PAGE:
To see a relic of the greatest act of presidential malfeasance I’ve driven to a low-rise office park on Lee Highway on a humid weekday afternoon.
I’ve met Kevin Hooks at the Fairfax headquarters of Interprobe , his private detective agency. We shoot the breeze for a while in his cool, plush office. There’s a comfy sectional sofa facing a wall adorned with four flat-screen TVs. I venture: Is that where infidelities caught on video are played for clients? Yes, Kevin says, though divorce cases are only a small fraction of his business.
As interesting as that is — motels, stakeouts, long lenses — I’m not here for that. I want to see the safe. We rise and head to an office next door, where Kevin keeps his surveillance equipment. He punches a keypad — you can’t be too careful about security — opens the door, and there it is: a gray Mosler safe about the size of a washing machine.
Kevin swings open the heavy metal door. The safe is empty, save for an autographed publicity photo of G. Gordon Liddy.
“Liddy finally got in there,” Kevin jokes.
This safe was in the Watergate headquarters of the Democratic National Committee on June 17, 1972, when five burglars broke into the office. They had planned to plant bugs. It’s likely they wanted to see what useful goodies were in the safe, too. They were arrested, and their ties to the White House ended the political career of Richard Nixon.
So why is the safe here?
Kevin got it from his mentor, Nick Beltrante, one of the deans of the Washington private detective scene. I first heard about the safe in 2010, when I interviewed Nick about cheating spouses. He took me into the basement of his suburban Virginia home and showed it to me.
Here’s how Nick got it: He had been retained by the McGovern for President committee to do things like sweep rooms for bugs. The McGovern people had gotten the safe from the DNC and kept it in their office in the 1600 block of K Street NW.
“When McGovern lost the election, they closed down that office, at which time they were disposing of all of their assets,” Nick told me last week when I called to refresh my memory. “And no one asked for the safe. They offered it to me. I accepted it. It became my safe.”
Nick kept his guns and important papers in it. About five years ago, he gave it to Kevin, who once managed his office. Kevin got the Liddy photo when the conservative radio host — and convicted Watergate felon — worked down the street at WJFK.
“Nick brought me up in the business back in the mid-’80s,” Kevin says.
Nick was a former District police officer always hustling for business. Kevin was eager to learn, always dressed in a suit and tie, ready to be sent out on an assignment.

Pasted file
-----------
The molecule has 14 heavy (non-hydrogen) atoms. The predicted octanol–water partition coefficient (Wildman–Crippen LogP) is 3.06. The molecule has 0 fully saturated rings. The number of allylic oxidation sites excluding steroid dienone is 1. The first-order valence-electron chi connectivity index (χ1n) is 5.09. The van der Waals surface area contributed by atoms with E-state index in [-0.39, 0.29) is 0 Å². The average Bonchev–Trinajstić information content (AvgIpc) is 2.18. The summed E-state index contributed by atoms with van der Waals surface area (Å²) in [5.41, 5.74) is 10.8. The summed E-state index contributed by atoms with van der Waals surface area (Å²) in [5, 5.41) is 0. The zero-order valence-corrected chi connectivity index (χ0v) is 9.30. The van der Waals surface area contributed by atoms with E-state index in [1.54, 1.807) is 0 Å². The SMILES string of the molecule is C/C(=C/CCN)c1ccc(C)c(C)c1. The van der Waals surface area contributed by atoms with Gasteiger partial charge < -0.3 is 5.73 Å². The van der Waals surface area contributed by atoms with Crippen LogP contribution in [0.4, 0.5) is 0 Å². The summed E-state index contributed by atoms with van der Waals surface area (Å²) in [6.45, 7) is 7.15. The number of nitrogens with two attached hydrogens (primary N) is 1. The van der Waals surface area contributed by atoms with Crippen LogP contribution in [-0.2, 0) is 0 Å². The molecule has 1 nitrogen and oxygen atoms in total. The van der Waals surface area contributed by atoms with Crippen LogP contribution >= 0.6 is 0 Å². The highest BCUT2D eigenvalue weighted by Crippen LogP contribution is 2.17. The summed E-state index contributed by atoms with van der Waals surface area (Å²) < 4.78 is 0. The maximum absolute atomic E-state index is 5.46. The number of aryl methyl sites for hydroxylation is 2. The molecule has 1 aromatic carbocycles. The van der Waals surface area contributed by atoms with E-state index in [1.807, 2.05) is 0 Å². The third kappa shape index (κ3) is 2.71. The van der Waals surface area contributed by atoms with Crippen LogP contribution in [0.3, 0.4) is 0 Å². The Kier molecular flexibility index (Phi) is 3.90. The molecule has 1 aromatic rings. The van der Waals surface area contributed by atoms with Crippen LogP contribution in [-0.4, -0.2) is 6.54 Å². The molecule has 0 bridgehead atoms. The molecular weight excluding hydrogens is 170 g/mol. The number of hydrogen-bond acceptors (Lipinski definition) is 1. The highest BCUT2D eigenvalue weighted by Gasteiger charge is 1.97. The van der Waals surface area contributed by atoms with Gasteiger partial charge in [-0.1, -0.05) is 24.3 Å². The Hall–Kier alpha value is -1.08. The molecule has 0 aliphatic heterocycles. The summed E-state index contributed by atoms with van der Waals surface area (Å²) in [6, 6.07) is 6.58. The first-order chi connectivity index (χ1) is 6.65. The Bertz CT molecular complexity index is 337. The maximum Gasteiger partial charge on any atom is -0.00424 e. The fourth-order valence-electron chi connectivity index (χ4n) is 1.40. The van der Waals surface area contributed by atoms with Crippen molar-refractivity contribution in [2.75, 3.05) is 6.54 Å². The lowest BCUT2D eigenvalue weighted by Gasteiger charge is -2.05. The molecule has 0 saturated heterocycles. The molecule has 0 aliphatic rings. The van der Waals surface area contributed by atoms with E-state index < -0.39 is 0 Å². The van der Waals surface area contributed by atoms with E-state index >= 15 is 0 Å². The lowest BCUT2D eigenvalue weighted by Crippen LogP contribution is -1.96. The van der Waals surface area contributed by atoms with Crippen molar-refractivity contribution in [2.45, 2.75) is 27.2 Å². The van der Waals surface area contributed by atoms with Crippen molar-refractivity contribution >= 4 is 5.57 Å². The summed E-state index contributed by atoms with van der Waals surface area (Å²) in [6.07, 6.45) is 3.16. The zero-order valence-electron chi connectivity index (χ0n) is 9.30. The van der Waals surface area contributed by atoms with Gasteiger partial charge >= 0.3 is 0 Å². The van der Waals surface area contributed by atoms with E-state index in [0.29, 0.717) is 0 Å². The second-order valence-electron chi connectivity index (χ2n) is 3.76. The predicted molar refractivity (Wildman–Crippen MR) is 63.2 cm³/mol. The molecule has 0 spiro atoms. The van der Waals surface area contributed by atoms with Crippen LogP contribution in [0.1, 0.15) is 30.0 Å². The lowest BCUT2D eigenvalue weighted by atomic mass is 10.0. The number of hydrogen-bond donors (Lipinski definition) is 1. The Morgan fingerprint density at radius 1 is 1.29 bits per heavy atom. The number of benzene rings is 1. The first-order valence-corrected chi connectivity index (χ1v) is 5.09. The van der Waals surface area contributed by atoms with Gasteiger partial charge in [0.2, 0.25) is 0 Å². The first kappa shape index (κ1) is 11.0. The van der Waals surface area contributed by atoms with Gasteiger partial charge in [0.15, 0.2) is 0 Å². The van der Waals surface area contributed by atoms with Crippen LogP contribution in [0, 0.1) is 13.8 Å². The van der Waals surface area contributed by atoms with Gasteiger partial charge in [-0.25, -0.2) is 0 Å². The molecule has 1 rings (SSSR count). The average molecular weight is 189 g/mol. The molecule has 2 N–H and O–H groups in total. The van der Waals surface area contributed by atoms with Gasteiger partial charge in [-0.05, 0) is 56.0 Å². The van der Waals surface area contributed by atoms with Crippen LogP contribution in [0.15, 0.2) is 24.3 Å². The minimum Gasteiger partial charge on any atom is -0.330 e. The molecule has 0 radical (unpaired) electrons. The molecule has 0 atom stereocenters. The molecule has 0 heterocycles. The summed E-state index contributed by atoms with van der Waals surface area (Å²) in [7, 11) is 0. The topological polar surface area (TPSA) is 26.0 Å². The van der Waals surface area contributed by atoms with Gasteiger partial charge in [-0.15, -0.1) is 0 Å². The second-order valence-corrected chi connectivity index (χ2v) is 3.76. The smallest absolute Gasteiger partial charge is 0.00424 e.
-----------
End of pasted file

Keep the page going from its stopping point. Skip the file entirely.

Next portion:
Nick will turn 88 on Wednesday, the 43rd anniversary of the Watergate break-in.
“Any political figure we ever did work for, he took down and showed them that safe,” Kevin says.
I wonder if they ever learned.
A bunch of crooks, that was the Nixon White House. Speaking of crooks, there’s one who works in downtown Washington. I wrote about him in 2011. He pretends to be a veteran desperate to get to the local VFW, where he will be reimbursed for a stay at a hostel while in town for a VA hospital appointment.
It’s all a fiction.
In March, a reader encountered him at 18th and H streets NW. “He’s so grateful and polite when you stop to listen to his request,” she wrote me in an e-mail. After spinning his sob story, he asked for $17. “Genius amount really, not too little or too much.”
She balked, and it was only when she got back to her desk and found my old column online that she realized he was trying to trick her.
Another reader wasn’t so lucky. She e-mailed me to say she had interacted with him last month at 15th and L streets NW. Moved by his story, she let him use her cellphone, gave him $80 and had an Uber car take him to his “hostel.”
Be skeptical. And, VFW man, it’s time to get a new scam.
The National Park Service is considering adding the Sewall-Belmont House & Museum to the stable of properties it oversees. The Park Service made the announcement last week after a two-year feasibility study
The 200-year-old Capitol Hill house was the home of suffragist Alice Paul and headquarters of the National Woman’s Party. It houses a women’s history library and collection but has been strapped for cash. Being brought into the Park Service fold could help ensure its future, with the Park Service providing historic maintenance expertise and the house’s staff continuing its women’s history programs, said Page Harrington, Sewall-Belmont’s executive director.
“That to me is the best iteration of a public/private partnership: Focus on what you can both do well,” Page said.
Page said the study has taken the past two years, and it may take just as long before any formal relationship is solidified.
For previous columns, visit washingtonpost.com/johnkelly.